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NHS study shows Eko AI can spot heart failure
- February 2, 2022
- Steve Rogerson
Imperial College London and the UK National Health Service (NHS) have published a study that highlights California-based Eko’s ability to screen patients for heart failure in seconds using AI during physical exams.
Eko’s low ejection fraction algorithm (Eleft) detects a weakened heart pump, which is present in about half of heart failure patients. It was developed in collaboration with the Mayo Clinic and will be submitted to the FDA under breakthrough designation for formal review later this year.
“This tool allows healthcare professionals to reliably rule in or rule out heart failure at the point of care,” said Nicholas Peters, professor of cardiology at Imperial College London. “The result will be earlier diagnosis and treatment and the avoidance of unnecessary and expensive tests for those in whom heart failure is ruled out. This means better and more cost-effective healthcare. It’s a total game-changer.”
According to the American Heart Association, six million American adults are estimated to have heart failure, with 26 million people affected worldwide. Diagnosis is a significant challenge given that heart failure symptoms are also associated with many other conditions and detection often requires a series of expensive tests. Using the Eko Duo ECG+ digital stethoscope with Eleft, heart failure caused by a weakened heart pump can be detected in seconds during a stethoscope exam.
“The superhuman capability to screen patients at any point of care, including before surgery, should challenge the unacceptable reality that 80% of patients with heart failure are currently diagnosed through an emergency hospital admission,” said Patrick Bachtiger, lead author and a clinical research fellow at the UK’s National Heart & Lung Institute. “The current clinical pathway simply misses too many patients, leaving them undiagnosed until very sick. This tool can save time and money and unlock major benefits for patients through early diagnosis and effective treatments.”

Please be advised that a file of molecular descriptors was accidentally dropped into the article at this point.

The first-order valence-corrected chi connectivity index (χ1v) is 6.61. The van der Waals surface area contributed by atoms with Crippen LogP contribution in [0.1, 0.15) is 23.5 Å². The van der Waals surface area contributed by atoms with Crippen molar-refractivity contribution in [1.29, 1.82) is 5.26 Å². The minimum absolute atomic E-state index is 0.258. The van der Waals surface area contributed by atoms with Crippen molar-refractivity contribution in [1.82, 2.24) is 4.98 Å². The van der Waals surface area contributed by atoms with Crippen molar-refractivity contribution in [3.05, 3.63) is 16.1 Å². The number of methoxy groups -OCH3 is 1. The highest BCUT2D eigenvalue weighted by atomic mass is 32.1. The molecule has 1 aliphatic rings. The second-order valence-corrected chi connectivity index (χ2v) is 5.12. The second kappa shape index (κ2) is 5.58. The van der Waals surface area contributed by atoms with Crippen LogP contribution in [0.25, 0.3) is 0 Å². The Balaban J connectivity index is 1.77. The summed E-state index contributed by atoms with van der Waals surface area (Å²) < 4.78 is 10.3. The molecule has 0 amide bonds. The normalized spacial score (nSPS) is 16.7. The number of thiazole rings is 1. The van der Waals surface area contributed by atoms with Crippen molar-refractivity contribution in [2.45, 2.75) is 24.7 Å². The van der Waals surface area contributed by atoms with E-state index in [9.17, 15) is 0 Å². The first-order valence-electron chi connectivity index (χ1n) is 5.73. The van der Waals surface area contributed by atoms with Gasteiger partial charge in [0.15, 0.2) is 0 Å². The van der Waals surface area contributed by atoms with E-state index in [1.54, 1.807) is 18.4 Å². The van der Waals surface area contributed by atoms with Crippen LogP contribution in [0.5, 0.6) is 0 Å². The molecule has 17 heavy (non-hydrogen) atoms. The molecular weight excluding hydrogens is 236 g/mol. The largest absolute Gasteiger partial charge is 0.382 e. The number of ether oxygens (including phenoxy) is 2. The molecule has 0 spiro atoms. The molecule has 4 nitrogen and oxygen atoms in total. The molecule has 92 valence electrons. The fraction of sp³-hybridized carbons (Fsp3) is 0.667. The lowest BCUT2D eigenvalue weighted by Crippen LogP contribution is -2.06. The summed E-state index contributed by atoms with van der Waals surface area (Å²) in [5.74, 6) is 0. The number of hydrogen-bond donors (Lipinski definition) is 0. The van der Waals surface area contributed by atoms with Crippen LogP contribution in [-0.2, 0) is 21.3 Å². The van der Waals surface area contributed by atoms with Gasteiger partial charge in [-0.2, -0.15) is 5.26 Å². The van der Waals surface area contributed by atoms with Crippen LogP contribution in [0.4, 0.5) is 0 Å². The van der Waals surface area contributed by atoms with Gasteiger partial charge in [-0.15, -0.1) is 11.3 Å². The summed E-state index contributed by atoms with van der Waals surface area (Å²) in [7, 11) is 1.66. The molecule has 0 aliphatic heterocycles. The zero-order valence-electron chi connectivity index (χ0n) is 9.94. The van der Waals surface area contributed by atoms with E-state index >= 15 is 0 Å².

In the study, the algorithm’s performance at detecting a weak heart pump was excellent compared with the current gold standard of echocardiography. When 15-second recordings were taken with the Duo at one chest location, the algorithm was 81% accurate at identifying normal and impaired heart pumping function. Accuracy went up to 86% when two recording locations were used.
“This is a landmark study for multiple reasons,” said Adam Saltman, chief medical officer at Eko. “The investigators showed that the low ejection fraction detection algorithm can quickly, easily and effectively identify the patients who have impaired heart pumping function, even if those patients don’t yet have symptoms.”
Eko is headquartered in Oakland, California, with over $125m in funding from Highland Capital Partners, Questa Capital, Artis Ventures, DigiTx Partners, NTTVC, Morningside Technology Ventures, Mayo Clinic, Sutter Health and others.